make alternative projects a reality.
Value added capacity should be a second priority. Malaysia is already pursing
this goal in its oil sector. Its residents are not interested in merely
exporting crude and palm oil for short term gain. They want to develop
finished oil products for export to developing Asia.
Value added products, under conventional economic theory, raise living
standards, salaries and a country's gross domestic product. China, too, is
therefore squarely focused on developing value added exports for its export
Third, don't forget human resource development, as this is the real key to
sustainability. Does Indonesia really want to become a cheaper default to
higher-priced Chinese labor? The government's attitude should be one of
selective investment. The main question should be: who stands to benefit more,
foreign investors or ordinary residents?
Investments that foster low-wage tourism and apparel making or allow a flood
of cheap, Chinese-made goods to enter the market are not the way to go. Trade
Minister Gita Wirjawan has approved investment ventures from China into
infrastructure, ports and power generation. These investments create higher-
wage jobs, but the minister should know that China is well-versed in
integrating its own citizens into these projects at all levels in the work
processes. And that is an important thing for Indonesia to keep in mind.
But there are other examples for Indonesia's national leadership to take to
heart. The US state of Alaska, for example, and the United Kingdom and Norway
take the position that it is citizens who effectively own a country's natural
The way the people are paid varies. Alaska generates a cash windfall each year
that is divided among residents, about $1,000 yearly. The UK has a "citizens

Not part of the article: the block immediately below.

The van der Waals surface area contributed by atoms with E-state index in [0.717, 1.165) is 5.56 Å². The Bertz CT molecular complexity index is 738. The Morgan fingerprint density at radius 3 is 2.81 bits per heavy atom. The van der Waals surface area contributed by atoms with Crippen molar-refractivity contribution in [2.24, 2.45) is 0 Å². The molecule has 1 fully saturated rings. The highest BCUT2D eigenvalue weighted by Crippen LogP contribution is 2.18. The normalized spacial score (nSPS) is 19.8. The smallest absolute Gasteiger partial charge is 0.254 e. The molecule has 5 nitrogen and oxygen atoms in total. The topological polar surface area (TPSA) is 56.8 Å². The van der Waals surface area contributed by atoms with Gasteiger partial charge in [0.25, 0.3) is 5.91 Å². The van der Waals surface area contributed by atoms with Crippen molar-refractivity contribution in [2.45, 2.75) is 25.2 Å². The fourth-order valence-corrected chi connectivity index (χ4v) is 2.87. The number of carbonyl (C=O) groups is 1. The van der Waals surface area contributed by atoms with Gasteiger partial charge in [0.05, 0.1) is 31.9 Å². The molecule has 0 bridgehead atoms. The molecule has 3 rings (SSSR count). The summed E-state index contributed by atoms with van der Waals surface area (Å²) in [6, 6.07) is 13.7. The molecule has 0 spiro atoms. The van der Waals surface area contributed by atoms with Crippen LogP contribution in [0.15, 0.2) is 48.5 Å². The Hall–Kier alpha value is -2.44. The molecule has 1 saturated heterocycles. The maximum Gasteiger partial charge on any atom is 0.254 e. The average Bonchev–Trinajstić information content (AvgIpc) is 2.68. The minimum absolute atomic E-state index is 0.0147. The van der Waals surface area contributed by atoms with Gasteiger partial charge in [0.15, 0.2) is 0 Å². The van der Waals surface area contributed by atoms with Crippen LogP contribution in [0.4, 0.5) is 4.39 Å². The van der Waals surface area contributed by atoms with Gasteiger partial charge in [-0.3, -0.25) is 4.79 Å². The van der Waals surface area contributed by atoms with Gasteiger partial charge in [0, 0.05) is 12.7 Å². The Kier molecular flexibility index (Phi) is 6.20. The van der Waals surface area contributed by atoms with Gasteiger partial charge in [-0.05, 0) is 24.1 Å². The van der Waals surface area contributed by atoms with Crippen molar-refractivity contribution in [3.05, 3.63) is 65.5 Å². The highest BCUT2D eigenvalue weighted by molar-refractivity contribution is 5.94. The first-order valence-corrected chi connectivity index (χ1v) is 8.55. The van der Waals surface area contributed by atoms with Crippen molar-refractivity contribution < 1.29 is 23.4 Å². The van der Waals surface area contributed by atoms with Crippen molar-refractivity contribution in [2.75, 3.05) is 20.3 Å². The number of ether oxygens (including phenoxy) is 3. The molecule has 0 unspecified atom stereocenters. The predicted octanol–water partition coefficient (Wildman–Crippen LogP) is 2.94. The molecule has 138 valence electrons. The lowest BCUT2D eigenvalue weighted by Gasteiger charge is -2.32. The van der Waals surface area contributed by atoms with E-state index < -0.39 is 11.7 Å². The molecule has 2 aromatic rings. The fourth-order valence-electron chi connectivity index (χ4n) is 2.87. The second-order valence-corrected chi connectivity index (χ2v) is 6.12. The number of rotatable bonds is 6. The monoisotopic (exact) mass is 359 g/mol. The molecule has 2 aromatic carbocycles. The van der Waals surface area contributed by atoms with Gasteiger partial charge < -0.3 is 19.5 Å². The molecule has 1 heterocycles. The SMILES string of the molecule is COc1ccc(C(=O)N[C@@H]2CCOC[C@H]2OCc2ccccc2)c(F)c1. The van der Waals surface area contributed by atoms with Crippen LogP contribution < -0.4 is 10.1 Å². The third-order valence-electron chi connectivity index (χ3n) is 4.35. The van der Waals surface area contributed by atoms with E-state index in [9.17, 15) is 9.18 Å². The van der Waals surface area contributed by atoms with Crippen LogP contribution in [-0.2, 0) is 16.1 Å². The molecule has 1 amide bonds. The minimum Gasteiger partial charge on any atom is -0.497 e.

first" mandate for educating their own to work in both upstream oil drilling
and downstream refineries via its workforce development arm. Norway has a
preference for using its oil reserves to empower its citizens via free health
care, education and subsidizing childbearing.
Obviously, these are countries with high levels of transparency, but the point
is that something can be done for ordinary people if only the political will
is there. It should also be noted that in the case of Alaska and in the UK,
oil investors originally fought hard against these reforms. It took
significant political leadership and vision to force gain-sharing in these
industries to benefit the masses.
For Indonesia, exactly that is needed. And the fuel subsidies should be left
alone until a real development and growth strategy has been prepared that will
[Will Hickey, a former Fulbright professor of energy and human resources, is
an associate professor of management at Solbridge International School of
Business in Daejeon, South Korea. He can be contacted at
Fuel wars wound Yudhoyono
Asia Sentinel - March 31, 2012
Indonesian President Susilo Bambang Yudhoyono seems almost certain to fall
short in his attempt to put in place a 33.3 percent fuel price hike, probably
doing incalculable damage to what is left of his presidency and dismaying
foreign investors and ratings agencies.
A week of demonstrations nationwide -- the worst since Yudhoyono took office
in 2004 -- culiminated Friday when thousands of demonstrators thronged the
streets of Jakarta as a planned vote on the price increase in the House of
The main route to Sukarno-Hatta International Airport was blocked by
protesters, as were two lanes of the Jakarta inner city toll road. Violence
erupted in central Jakarta late Thursday and Friday as protesters turned over
cars and set them afire. A total of 54 people were arrested on Thursday as
police struggled to keep order.
Angry labor unions, student groups, various protest movements and the well-
oiled street politics of the opposition Indonesian Democratic Party of
Struggle (PDI-P) managed to create an atmosphere of popular upheaval despite